New home for an old church

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Museum acquires historic Rosthern church building

Donna Schulz, Saskatchewan Correspondent

The little church that was home to the New Church Society of Rosthern for more than a century has a new home beside the Mennonite Heritage Museum on the Rosthern Junior College (RJC) campus.

It was built around 1905 by Rosthern Mennonite Church, but the congregation quickly outgrew the building, so around 1912 it was sold to the New Church, a small Swedenborgian congregation under the leadership of Gerhard Enns.

When the New Church closed several years ago, its remaining members decided to preserve the historical building by giving it to the museum. With RJC’s approval, the museum board made plans to move the church across town. The long-awaited move finally took place on Oct. 18, 2016.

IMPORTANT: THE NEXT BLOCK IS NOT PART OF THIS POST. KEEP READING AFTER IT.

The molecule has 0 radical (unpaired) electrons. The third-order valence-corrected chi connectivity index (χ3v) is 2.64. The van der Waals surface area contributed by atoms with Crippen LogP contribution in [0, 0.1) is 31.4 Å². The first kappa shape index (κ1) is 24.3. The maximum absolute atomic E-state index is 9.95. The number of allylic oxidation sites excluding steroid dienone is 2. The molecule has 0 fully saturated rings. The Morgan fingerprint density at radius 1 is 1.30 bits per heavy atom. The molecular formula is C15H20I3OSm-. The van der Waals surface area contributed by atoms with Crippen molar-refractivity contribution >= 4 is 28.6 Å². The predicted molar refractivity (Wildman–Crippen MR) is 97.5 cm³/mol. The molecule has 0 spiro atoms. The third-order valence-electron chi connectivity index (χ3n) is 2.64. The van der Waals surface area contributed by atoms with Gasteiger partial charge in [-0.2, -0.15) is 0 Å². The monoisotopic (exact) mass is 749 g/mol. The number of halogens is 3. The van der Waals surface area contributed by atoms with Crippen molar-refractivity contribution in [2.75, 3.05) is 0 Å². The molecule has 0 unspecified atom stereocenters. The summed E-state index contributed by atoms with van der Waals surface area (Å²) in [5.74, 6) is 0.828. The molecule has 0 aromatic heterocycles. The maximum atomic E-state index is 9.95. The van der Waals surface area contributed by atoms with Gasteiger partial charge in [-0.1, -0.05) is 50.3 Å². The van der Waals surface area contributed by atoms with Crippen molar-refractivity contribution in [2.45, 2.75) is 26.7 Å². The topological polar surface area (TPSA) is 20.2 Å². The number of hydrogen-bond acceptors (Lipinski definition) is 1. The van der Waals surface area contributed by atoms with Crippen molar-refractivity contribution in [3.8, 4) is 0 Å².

George Epp, who chairs the museum’s board of directors, says the museum is committed to preserving the church’s history: “We plan to make it available for RJC to hold occasional chapels in it. It will be an audio-visual tool for teaching Mennonite history.”

Epp also anticipates that church rentals, such as for small weddings, may provide the museum with a source of revenue. In addition, the New Church’s new basement offers much needed storage space.

 

 

 

 

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I stumbled on this article and photos of the Rosthern church being moved. The Gerhard Enns who was the preacher there is my grandfather, whom I never met. My father, Gerhard Franz Enns, became a medical doctor and practiced for 3 years (1940-43) in Rosemary, Alberta, where I was born. Then the family moved to Chilliwack, B.C., where I did my schooling before going to UBC. Connections in life are interesting....

Ernst Enns

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